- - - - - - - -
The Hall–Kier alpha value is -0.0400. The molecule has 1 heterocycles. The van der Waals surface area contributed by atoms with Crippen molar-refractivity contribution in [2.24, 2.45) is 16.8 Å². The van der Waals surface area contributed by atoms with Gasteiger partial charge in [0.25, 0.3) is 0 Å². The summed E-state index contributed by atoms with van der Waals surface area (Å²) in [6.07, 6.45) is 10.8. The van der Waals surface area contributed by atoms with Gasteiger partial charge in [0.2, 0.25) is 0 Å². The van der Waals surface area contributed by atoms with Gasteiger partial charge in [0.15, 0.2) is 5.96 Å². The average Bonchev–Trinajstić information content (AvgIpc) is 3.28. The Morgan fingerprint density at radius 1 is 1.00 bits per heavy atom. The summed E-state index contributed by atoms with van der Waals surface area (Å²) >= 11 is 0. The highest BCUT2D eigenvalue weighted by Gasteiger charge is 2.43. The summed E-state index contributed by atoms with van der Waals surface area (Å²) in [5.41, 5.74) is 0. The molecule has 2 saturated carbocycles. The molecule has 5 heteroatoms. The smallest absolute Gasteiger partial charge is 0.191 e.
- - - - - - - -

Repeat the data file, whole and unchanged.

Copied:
The Hall–Kier alpha value is -0.0400. The molecule has 1 heterocycles. The van der Waals surface area contributed by atoms with Crippen molar-refractivity contribution in [2.24, 2.45) is 16.8 Å². The van der Waals surface area contributed by atoms with Gasteiger partial charge in [0.25, 0.3) is 0 Å². The summed E-state index contributed by atoms with van der Waals surface area (Å²) in [6.07, 6.45) is 10.8. The van der Waals surface area contributed by atoms with Gasteiger partial charge in [0.2, 0.25) is 0 Å². The van der Waals surface area contributed by atoms with Gasteiger partial charge in [0.15, 0.2) is 5.96 Å². The average Bonchev–Trinajstić information content (AvgIpc) is 3.28. The Morgan fingerprint density at radius 1 is 1.00 bits per heavy atom. The summed E-state index contributed by atoms with van der Waals surface area (Å²) >= 11 is 0. The highest BCUT2D eigenvalue weighted by Gasteiger charge is 2.43. The summed E-state index contributed by atoms with van der Waals surface area (Å²) in [5.41, 5.74) is 0. The molecule has 2 saturated carbocycles. The molecule has 5 heteroatoms. The smallest absolute Gasteiger partial charge is 0.191 e.